News: FDA Won't Act Against Ag Antibiotic Use

With no notice other than a holiday-eve posting in the Federal Register, the US Food and Drug Administration has reneged on its long-stated intention to compel large-scale agriculture to curb over-use of agricultural antibiotics, which it had planned to do by reversing its approval for putting penicillin and tetracyclines in feed.

How long-stated? The FDA first announced its intention to withdraw those approvals in 1977.

From the official posting:

The Food and Drug Administration (FDA or the Agency) is withdrawing two 1977 notices of opportunity for a hearing (NOOH), which proposed to withdraw certain approved uses of penicillin and tetracyclines intended for use in feeds for food-producing animals based in part on microbial food safety concerns.1 … (1FDA’s approval to withdraw the approved uses of the drugs was based on three statutory grounds: (1) The drugs are not shown to be safe (21 U.S.C. 360b(e)(1)(B)); (2) lack of substantial evidence of effectiveness (21 U.S.C. 360b(e)(1)(C)); and (3) failure to submit required reports (21 U.S.C. 360b(e)(2)(A)).)

There is a lot of background to this, but here is the takeaway: For 34 years, the FDA has been contending that administering small doses of antibiotics to healthy animals is an inappropriate use of increasingly scarce drugs — a position in which it is supported by organizations as mainstream as the American Medical Association. With this withdrawal, it backs away from the actions it took to support that assertion — which may indicate there will be no further government action on the issue until after the 2012 election.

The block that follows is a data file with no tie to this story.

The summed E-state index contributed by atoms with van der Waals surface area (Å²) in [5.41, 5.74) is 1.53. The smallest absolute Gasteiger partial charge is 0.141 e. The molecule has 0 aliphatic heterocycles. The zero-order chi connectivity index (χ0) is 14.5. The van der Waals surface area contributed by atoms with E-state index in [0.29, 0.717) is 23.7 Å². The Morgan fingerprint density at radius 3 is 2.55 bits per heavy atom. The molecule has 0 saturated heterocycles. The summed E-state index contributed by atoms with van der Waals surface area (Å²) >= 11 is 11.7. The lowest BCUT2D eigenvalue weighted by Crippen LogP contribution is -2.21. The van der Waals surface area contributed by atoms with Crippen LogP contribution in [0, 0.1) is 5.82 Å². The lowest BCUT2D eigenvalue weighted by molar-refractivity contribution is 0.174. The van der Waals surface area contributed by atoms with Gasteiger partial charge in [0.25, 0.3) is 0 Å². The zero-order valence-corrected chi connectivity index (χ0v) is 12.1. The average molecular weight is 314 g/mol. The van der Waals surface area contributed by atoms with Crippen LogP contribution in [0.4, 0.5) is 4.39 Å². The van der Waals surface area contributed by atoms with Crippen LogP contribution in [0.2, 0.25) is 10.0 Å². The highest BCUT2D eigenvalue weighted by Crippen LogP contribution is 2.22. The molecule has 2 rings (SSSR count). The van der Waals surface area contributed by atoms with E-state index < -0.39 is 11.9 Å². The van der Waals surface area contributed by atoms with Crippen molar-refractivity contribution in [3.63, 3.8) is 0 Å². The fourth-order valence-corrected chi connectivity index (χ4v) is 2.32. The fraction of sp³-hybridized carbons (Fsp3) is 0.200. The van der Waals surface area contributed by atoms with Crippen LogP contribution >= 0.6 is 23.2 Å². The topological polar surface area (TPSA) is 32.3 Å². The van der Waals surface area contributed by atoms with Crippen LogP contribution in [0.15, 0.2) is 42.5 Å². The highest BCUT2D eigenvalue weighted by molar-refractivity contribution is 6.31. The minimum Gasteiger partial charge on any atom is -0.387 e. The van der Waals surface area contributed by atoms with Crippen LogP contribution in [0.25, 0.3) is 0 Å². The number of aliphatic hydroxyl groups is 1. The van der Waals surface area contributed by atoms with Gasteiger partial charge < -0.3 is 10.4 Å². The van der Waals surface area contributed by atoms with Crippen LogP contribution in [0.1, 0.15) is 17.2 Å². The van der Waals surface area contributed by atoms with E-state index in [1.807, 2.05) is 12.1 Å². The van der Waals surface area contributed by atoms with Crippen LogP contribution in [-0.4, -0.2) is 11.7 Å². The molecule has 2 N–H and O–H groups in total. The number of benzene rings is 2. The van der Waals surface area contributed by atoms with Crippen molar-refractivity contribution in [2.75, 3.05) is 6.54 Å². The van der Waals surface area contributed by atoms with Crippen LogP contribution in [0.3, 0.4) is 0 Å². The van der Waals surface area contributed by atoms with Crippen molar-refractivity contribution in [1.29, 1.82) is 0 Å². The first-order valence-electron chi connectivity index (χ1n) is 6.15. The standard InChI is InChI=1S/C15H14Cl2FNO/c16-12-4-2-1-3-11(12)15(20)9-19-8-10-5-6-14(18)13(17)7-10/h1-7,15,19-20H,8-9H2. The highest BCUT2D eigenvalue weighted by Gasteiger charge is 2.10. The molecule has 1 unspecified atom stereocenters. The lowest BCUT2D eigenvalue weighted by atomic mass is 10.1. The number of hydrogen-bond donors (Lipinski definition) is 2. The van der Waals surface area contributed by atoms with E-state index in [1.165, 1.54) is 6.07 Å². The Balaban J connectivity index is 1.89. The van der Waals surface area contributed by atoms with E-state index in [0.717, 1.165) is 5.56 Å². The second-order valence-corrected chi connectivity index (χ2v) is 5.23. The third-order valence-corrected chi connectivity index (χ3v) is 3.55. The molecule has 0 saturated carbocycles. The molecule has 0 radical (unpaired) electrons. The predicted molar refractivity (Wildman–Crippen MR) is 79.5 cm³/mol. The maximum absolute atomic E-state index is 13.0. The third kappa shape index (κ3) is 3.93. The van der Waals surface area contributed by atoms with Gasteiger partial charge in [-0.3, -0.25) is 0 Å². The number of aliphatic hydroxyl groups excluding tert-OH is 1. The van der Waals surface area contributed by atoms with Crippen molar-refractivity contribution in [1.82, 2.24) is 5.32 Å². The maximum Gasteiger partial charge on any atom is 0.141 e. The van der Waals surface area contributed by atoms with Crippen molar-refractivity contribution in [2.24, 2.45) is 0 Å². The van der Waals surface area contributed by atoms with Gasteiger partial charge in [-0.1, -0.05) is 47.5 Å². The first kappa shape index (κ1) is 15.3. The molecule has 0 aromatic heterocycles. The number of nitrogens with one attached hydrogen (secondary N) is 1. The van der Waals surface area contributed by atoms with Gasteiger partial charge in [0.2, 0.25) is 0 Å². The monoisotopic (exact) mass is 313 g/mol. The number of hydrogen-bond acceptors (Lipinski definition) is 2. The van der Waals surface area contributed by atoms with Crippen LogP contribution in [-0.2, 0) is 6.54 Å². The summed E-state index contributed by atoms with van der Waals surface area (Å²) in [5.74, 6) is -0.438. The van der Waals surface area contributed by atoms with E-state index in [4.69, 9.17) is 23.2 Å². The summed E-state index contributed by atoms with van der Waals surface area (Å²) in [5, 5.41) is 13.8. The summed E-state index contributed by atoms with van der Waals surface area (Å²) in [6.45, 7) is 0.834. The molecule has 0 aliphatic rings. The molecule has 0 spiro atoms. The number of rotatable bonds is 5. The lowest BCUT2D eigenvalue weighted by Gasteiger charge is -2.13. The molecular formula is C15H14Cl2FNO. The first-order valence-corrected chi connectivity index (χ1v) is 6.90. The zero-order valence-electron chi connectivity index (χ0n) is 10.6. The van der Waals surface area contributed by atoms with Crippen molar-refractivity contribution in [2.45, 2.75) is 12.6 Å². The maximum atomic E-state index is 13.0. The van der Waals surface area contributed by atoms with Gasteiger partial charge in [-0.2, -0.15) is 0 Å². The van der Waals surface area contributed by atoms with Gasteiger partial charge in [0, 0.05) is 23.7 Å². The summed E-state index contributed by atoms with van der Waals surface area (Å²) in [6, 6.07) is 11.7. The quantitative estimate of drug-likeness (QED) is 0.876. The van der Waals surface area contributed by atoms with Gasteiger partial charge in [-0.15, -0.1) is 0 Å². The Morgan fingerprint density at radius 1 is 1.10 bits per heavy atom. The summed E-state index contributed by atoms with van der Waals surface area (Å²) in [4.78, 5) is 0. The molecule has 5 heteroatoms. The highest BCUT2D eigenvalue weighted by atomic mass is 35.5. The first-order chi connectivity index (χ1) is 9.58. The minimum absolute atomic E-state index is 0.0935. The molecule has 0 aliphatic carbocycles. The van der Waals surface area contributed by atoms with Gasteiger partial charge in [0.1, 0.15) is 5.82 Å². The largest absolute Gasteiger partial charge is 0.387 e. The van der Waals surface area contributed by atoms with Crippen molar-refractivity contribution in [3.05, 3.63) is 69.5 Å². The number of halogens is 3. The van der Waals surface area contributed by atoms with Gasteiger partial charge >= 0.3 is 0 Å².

In the Federal Register, the FDA says that it plans instead to “focus its efforts for now on the potential for voluntary reform and the promotion of the judicious use of antimicrobials in the interest of public health.” That’s a reference to a draft guidance that the FDA put forward in the summer of 2010, which proposes that large-scale agriculture voluntarily stop using those “subtherapeutic” small doses, and also stop giving any antibiotic doses to animals unless veterinarians prescribe them.

Two things to note there: After 18 months, the guidance is still in draft, and has never been finalized; and even in draft, the industry opposes it, calling into question the likelihood of “voluntary” adherence if it were to become final. One example, from the National Cattlemen’s Beef Association, when the draft was first put forward: